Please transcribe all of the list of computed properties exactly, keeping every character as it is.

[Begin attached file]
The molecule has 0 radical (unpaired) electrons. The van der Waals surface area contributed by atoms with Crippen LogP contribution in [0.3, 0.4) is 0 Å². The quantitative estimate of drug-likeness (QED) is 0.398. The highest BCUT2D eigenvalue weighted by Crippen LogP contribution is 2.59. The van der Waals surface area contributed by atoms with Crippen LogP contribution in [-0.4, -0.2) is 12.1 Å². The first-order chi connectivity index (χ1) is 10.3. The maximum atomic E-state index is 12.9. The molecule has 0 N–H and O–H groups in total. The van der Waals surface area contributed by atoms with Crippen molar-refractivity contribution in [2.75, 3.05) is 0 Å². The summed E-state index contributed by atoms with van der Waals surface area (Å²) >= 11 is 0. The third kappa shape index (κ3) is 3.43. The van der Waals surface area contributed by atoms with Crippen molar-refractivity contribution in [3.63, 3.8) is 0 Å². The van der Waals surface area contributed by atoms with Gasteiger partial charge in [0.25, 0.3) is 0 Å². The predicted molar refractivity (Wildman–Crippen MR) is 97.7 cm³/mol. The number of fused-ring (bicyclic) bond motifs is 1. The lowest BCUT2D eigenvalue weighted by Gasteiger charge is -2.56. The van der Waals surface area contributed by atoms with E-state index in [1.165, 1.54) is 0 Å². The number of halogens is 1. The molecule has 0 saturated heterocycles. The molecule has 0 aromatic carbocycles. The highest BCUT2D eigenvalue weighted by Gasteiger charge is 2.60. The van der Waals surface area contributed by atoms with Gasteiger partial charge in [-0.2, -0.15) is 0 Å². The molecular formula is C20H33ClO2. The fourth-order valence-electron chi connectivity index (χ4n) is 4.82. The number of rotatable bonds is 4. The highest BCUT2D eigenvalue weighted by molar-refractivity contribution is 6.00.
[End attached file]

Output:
The molecule has 0 radical (unpaired) electrons. The van der Waals surface area contributed by atoms with Crippen LogP contribution in [0.3, 0.4) is 0 Å². The quantitative estimate of drug-likeness (QED) is 0.398. The highest BCUT2D eigenvalue weighted by Crippen LogP contribution is 2.59. The van der Waals surface area contributed by atoms with Crippen LogP contribution in [-0.4, -0.2) is 12.1 Å². The first-order chi connectivity index (χ1) is 10.3. The maximum atomic E-state index is 12.9. The molecule has 0 N–H and O–H groups in total. The van der Waals surface area contributed by atoms with Crippen molar-refractivity contribution in [2.75, 3.05) is 0 Å². The summed E-state index contributed by atoms with van der Waals surface area (Å²) >= 11 is 0. The third kappa shape index (κ3) is 3.43. The van der Waals surface area contributed by atoms with Crippen molar-refractivity contribution in [3.63, 3.8) is 0 Å². The van der Waals surface area contributed by atoms with Gasteiger partial charge in [0.25, 0.3) is 0 Å². The predicted molar refractivity (Wildman–Crippen MR) is 97.7 cm³/mol. The number of fused-ring (bicyclic) bond motifs is 1. The lowest BCUT2D eigenvalue weighted by Gasteiger charge is -2.56. The van der Waals surface area contributed by atoms with E-state index in [1.165, 1.54) is 0 Å². The number of halogens is 1. The molecule has 0 saturated heterocycles. The molecule has 0 aromatic carbocycles. The highest BCUT2D eigenvalue weighted by Gasteiger charge is 2.60. The van der Waals surface area contributed by atoms with Gasteiger partial charge in [-0.2, -0.15) is 0 Å². The molecular formula is C20H33ClO2. The fourth-order valence-electron chi connectivity index (χ4n) is 4.82. The number of rotatable bonds is 4. The highest BCUT2D eigenvalue weighted by molar-refractivity contribution is 6.00.